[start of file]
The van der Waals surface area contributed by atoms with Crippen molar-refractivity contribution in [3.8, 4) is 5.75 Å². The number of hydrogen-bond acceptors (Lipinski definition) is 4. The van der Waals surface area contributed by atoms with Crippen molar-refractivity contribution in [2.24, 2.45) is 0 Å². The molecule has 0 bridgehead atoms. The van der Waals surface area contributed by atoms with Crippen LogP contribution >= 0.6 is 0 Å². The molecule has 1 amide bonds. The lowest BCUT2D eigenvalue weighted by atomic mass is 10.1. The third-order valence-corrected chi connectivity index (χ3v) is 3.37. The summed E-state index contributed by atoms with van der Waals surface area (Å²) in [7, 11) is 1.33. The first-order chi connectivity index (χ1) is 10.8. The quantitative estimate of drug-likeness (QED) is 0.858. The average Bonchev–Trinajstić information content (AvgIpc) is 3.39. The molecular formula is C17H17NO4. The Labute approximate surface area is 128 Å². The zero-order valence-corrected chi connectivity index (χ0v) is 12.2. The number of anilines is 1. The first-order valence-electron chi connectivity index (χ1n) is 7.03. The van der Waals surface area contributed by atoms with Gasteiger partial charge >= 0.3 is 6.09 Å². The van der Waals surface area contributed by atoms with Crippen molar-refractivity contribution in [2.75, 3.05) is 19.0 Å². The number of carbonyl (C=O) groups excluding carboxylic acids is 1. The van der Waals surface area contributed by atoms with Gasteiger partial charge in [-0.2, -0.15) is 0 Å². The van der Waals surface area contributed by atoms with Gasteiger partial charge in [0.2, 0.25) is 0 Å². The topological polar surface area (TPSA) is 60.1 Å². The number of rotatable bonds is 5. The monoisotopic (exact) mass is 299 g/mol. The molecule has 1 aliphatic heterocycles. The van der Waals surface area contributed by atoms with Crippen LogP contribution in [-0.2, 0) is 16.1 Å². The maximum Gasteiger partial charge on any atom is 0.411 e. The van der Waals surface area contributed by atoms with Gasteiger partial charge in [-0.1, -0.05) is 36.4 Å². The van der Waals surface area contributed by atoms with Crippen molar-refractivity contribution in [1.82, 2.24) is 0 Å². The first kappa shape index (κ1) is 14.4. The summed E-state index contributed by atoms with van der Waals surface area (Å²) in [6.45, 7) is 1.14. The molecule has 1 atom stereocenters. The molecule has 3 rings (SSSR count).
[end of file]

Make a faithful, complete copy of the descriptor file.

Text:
The van der Waals surface area contributed by atoms with Crippen molar-refractivity contribution in [3.8, 4) is 5.75 Å². The number of hydrogen-bond acceptors (Lipinski definition) is 4. The van der Waals surface area contributed by atoms with Crippen molar-refractivity contribution in [2.24, 2.45) is 0 Å². The molecule has 0 bridgehead atoms. The van der Waals surface area contributed by atoms with Crippen LogP contribution >= 0.6 is 0 Å². The molecule has 1 amide bonds. The lowest BCUT2D eigenvalue weighted by atomic mass is 10.1. The third-order valence-corrected chi connectivity index (χ3v) is 3.37. The summed E-state index contributed by atoms with van der Waals surface area (Å²) in [7, 11) is 1.33. The first-order chi connectivity index (χ1) is 10.8. The quantitative estimate of drug-likeness (QED) is 0.858. The average Bonchev–Trinajstić information content (AvgIpc) is 3.39. The molecular formula is C17H17NO4. The Labute approximate surface area is 128 Å². The zero-order valence-corrected chi connectivity index (χ0v) is 12.2. The number of anilines is 1. The first-order valence-electron chi connectivity index (χ1n) is 7.03. The van der Waals surface area contributed by atoms with Gasteiger partial charge >= 0.3 is 6.09 Å². The van der Waals surface area contributed by atoms with Crippen molar-refractivity contribution in [2.75, 3.05) is 19.0 Å². The number of carbonyl (C=O) groups excluding carboxylic acids is 1. The van der Waals surface area contributed by atoms with Gasteiger partial charge in [-0.2, -0.15) is 0 Å². The van der Waals surface area contributed by atoms with Gasteiger partial charge in [0.2, 0.25) is 0 Å². The topological polar surface area (TPSA) is 60.1 Å². The number of rotatable bonds is 5. The monoisotopic (exact) mass is 299 g/mol. The molecule has 1 aliphatic heterocycles. The van der Waals surface area contributed by atoms with Crippen LogP contribution in [-0.2, 0) is 16.1 Å². The maximum Gasteiger partial charge on any atom is 0.411 e. The van der Waals surface area contributed by atoms with Gasteiger partial charge in [-0.1, -0.05) is 36.4 Å². The van der Waals surface area contributed by atoms with Crippen molar-refractivity contribution in [1.82, 2.24) is 0 Å². The first kappa shape index (κ1) is 14.4. The summed E-state index contributed by atoms with van der Waals surface area (Å²) in [6.45, 7) is 1.14. The molecule has 1 atom stereocenters. The molecule has 3 rings (SSSR count).